Racks of servers in a data center: In the early years of servers, a server was any computer with relatively fast CPU, large amounts of RAM, and so on. Today, companies put many servers into one room—a data center—and one goal is to not waste space. So, making servers with a form factor that fits in a standard rack makes for more efficient use of the available space—especially when you do not expect people to be sitting in front of each server.

As an example, Figure 15-1 shows a photo of server hardware from Cisco. While you might think of Cisco as a networking company, around 2010, Cisco expanded its product line into the server market, with the Cisco Unified Computing System (UCS) product line. The photo shows a product from the UCS B-Series (Blade series) that uses a rack-mountable chassis, with slots for server blades. The product shown in the figure can be mounted in a rack—note the holes on the sides—with eight server blades (four on each side) mounted horizontally. It also has four power supplies at the bottom of the chassis.

Photograph of a B-series UCS server by Cisco is shown.

Figure 15-1 Cisco UCS Servers: B-Series (Blade)

No matter the form factor, server hardware today supplies some capacity of CPU chips, RAM, storage, and network interface cards (NIC). But you also have to think differently about the OS that runs on the server because of a tool called server virtualization.

Server Virtualization Basics

Think of a server—the hardware—as one computer. It can be one of the blades in Figure 15-1, a powerful computer you can buy at the local computer store…whatever. Traditionally, when you think of one server, that one server runs one OS. Inside, the hardware includes a CPU, some RAM, some kind of permanent storage (like disk drives), and one or more NICs. And that one OS can use all the hardware inside the server and then run one or more applications. Figure 15-2 shows those main ideas.

A schematic diagram represents the physical server model.

Figure 15-2 Physical Server Model: Physical Hardware, One OS, and Applications

With the physical server model shown in Figure 15-2, each physical server runs one OS, and that OS uses all the hardware in that one server. That was true of servers in the days before server virtualization.

Today, most companies instead create a virtualized data center. That means the company purchases server hardware, installs it in racks, and then treats all the CPU, RAM, and so on as capacity in the data center. Then, each OS instance is decoupled from the hardware and is therefore virtual (in contrast to physical). Each piece of hardware that we would formerly have thought of as a server runs multiple instances of an OS at the same time, with each virtual OS instance called a virtual machine, or VM.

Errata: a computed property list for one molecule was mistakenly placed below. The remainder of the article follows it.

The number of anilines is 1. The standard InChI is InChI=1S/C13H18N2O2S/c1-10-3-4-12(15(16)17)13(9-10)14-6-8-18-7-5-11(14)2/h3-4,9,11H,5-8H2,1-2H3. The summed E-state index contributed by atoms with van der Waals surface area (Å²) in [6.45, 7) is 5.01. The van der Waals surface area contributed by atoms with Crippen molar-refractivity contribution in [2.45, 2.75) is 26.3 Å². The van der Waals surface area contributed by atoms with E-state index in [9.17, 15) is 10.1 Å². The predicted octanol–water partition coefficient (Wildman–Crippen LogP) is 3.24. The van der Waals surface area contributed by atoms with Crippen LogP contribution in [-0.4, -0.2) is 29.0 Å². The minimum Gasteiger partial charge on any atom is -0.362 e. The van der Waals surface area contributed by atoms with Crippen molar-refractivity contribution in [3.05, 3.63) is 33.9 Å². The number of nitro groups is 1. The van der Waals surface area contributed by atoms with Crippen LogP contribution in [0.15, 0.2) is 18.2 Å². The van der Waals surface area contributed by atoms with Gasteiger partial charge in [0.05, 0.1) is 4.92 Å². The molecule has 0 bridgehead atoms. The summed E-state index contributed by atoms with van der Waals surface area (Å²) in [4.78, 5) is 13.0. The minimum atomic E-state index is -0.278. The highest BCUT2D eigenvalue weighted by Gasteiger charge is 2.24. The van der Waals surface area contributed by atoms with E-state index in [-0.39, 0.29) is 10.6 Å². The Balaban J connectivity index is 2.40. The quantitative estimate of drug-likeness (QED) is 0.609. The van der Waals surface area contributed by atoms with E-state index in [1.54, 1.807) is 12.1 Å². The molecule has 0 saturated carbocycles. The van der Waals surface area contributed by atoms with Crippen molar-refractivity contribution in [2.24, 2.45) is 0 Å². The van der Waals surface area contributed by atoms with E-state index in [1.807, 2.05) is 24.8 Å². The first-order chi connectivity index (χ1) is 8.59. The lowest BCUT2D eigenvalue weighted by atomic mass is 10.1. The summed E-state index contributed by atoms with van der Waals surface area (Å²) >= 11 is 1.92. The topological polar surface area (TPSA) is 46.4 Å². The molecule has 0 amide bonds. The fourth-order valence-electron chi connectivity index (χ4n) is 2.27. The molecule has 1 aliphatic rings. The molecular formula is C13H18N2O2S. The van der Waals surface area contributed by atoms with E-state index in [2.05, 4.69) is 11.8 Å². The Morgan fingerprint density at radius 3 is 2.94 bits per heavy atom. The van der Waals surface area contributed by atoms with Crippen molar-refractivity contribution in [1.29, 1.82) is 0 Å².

A single physical host (server) often has more processing power than you need for one OS. Thinking about processors for a moment, modern server CPUs have multiple cores (processors) in a single CPU chip. Each core may also be able to run multiple threads with a feature called multithreading. So, when you read about a particular Intel processor with 8 cores and multithreading (typically two threads per core), that one CPU chip can execute 16 different programs concurrently. The hypervisor (introduced shortly) can then treat each available thread as a virtual CPU (vCPU) and give each VM a number of vCPUs, with 16 available in this example.

A VM—that is, an OS instance that is decoupled from the server hardware—still must execute on hardware. Each VM has configuration as to the minimum number of vCPUs it needs, minimum RAM, and so on. The virtualization system then starts each VM on some physical server so that enough physical server hardware capacity exists to support all the VMs running on that host. So, at any one point in time, each VM is running on a physical server, using a subset of the CPU, RAM, storage, and NICs on that server. Figure 15-3 shows a graphic of that concept, with four separate VMs running on one physical server.

Key Topic.
A schematic diagram represents the Virtual Machines on a physical server.

Figure 15-3 Four VMs Running on One Host; Hypervisor Manages the Hardware

To make server virtualization work, each physical server (called a host in the server virtualization world) uses a hypervisor. The hypervisor manages and allocates the host hardware (CPU, RAM, etc.) to each VM based on the settings for the VM. Each VM runs as if it is running on a self-contained physical server, with a specific number of virtual CPUs and NICs and a set amount of RAM and storage. For instance, if one VM happens to be configured to use four CPUs, with 8 GB of RAM, the hypervisor allocates the specific parts of the CPU and RAM that the VM actually uses.

To connect the marketplace to the big ideas discussed thus far, the following list includes a few of the vendors and product family names associated with virtualized data centers:

  • VMware vCenter

  • Microsoft HyperV

  • Citrix XenServer

  • Red Hat KVM

Beyond the hypervisor, companies like those in the list (and others) sell complete virtualization systems. These systems allow virtualization engineers to dynamically create VMs, start them, move them (manually and automatically) to different servers, and stop them. For instance, when hardware maintenance needs to be performed, the virtualization engineer can move the VMs to another host (often while running) so that the maintenance can be done.

Networking with Virtual Switches on a Virtualized Host

Server virtualization tools provide a wide variety of options for how to connect VMs to networks. This book does not attempt to discuss them all, but it can help to get some of the basics down before thinking more about cloud computing.

First, what does a physical server include for networking functions? Typically it has one or more NICs, maybe as slow as 1 Gbps, often 10 Gbps today, and maybe as fast as 40 Gbps.

Next, think about the VMs. Normally, an OS has one NIC, maybe more. To make the OS work as normal, each VM has (at least) one NIC, but for a VM, it is a virtual NIC. (For instance, in VMware’s virtualization systems, the VM’s virtual NIC goes by the name vNIC.)